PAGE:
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‘Store closing’ signs go up in Palmers windows

PUBLISHED: 12:05 22 January 2020 | UPDATED: 08:20 23 January 2020

'Store closing' signs have gone up in Palmers. The store has stood in the Market Place, Great Yarmouth, for over 180 years Picture: Liz Coates

'Store closing' signs have gone up in Palmers. The store has stood in the Market Place, Great Yarmouth, for over 180 years Picture: Liz Coates

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‘Store closing’ signs have gone up in a department store’s shop windows.

Store closing signs have appeared in the windows at Palmers department store in Great Yarmouth Picture: Liz CoatesStore closing signs have appeared in the windows at Palmers department store in Great Yarmouth Picture: Liz Coates

However, its joint administrators have stressed it's "business as usual" and that it could still be saved if a buyer is found.

It means Great Yarmouth's home-grown Palmers - considered by many as retail royalty - is at risk, ending a 183 year reign on the high street.

The store has stood proudly overlooking the town's market place since 1837, growing from a small draper's shop to a chain employing 400 staff with a turnover of £40m.

In November 2018 it looked to have grasped a lifeline when it was taken over by Beales, along with the Lowestoft Palmers branch.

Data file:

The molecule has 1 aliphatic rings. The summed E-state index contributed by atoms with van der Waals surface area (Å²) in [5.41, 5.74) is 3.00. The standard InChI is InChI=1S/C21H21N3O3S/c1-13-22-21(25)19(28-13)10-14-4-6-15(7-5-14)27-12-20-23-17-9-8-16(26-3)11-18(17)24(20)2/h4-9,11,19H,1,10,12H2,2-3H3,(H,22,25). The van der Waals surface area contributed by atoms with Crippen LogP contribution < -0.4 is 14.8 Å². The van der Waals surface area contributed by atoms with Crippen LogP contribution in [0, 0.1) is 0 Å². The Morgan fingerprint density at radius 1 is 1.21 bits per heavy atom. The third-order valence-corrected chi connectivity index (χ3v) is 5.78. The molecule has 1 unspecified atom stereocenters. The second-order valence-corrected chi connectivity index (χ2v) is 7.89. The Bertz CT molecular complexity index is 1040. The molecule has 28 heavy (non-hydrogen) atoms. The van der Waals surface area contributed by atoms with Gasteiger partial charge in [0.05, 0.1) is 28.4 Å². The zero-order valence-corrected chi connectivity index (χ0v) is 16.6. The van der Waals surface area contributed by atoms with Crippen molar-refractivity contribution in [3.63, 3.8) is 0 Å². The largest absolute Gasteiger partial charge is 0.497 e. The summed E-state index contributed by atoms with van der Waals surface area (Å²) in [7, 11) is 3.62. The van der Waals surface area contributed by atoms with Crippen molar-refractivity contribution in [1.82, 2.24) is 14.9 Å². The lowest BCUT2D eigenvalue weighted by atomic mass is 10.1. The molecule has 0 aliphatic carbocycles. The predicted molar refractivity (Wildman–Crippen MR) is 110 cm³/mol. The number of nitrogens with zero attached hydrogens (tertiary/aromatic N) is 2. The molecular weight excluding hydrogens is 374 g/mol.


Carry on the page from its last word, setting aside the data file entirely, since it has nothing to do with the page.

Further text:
A notice in the window signals how bad things have got for Beales which owns Palmers department store which has been trading in Great Yarmouth for generations Picture: Liz CoatesA notice in the window signals how bad things have got for Beales which owns Palmers department store which has been trading in Great Yarmouth for generations Picture: Liz Coates

However, on Monday it was announced the chain had collapsed into administration, the challenges that have plagued the high street proving too much.

For Yarmouth the closure bombshell comes less than a week after Debenhams bowed out of the town.

And with townsfolk still reeling, the news could not come at a worse time giving retail a torrid start to 2020 just when it needed a boost.

A statement released by Beales's administrators KPMG said no stores would be closed immediately and there would be no instant job losses - the signs in Palmers's shop windows painting a bleak picture of its prospects.